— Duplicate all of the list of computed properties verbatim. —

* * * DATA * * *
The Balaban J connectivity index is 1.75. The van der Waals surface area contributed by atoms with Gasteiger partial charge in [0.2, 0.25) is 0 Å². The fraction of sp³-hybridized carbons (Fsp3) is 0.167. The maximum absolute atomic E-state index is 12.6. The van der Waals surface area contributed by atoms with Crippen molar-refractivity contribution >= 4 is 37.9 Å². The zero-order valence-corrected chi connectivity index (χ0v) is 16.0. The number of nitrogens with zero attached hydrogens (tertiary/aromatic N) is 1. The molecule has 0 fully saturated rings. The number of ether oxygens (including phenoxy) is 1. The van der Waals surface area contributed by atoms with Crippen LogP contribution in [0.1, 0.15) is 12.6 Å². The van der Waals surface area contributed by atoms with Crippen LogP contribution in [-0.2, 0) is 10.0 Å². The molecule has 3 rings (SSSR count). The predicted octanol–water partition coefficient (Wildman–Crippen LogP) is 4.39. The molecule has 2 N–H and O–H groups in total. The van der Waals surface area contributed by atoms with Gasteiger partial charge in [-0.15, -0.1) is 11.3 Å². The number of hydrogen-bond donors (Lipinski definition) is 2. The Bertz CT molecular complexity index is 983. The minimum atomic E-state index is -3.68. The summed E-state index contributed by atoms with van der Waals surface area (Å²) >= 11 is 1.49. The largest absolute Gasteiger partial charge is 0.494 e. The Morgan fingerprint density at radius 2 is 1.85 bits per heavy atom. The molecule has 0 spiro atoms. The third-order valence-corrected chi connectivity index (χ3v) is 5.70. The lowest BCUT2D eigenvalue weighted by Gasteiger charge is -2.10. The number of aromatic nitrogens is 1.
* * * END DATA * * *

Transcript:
The Balaban J connectivity index is 1.75. The van der Waals surface area contributed by atoms with Gasteiger partial charge in [0.2, 0.25) is 0 Å². The fraction of sp³-hybridized carbons (Fsp3) is 0.167. The maximum absolute atomic E-state index is 12.6. The van der Waals surface area contributed by atoms with Crippen molar-refractivity contribution >= 4 is 37.9 Å². The zero-order valence-corrected chi connectivity index (χ0v) is 16.0. The number of nitrogens with zero attached hydrogens (tertiary/aromatic N) is 1. The molecule has 0 fully saturated rings. The number of ether oxygens (including phenoxy) is 1. The van der Waals surface area contributed by atoms with Crippen LogP contribution in [0.1, 0.15) is 12.6 Å². The van der Waals surface area contributed by atoms with Crippen LogP contribution in [-0.2, 0) is 10.0 Å². The molecule has 3 rings (SSSR count). The predicted octanol–water partition coefficient (Wildman–Crippen LogP) is 4.39. The molecule has 2 N–H and O–H groups in total. The van der Waals surface area contributed by atoms with Gasteiger partial charge in [-0.15, -0.1) is 11.3 Å². The number of hydrogen-bond donors (Lipinski definition) is 2. The Bertz CT molecular complexity index is 983. The minimum atomic E-state index is -3.68. The summed E-state index contributed by atoms with van der Waals surface area (Å²) >= 11 is 1.49. The largest absolute Gasteiger partial charge is 0.494 e. The Morgan fingerprint density at radius 2 is 1.85 bits per heavy atom. The molecule has 0 spiro atoms. The third-order valence-corrected chi connectivity index (χ3v) is 5.70. The lowest BCUT2D eigenvalue weighted by Gasteiger charge is -2.10. The number of aromatic nitrogens is 1.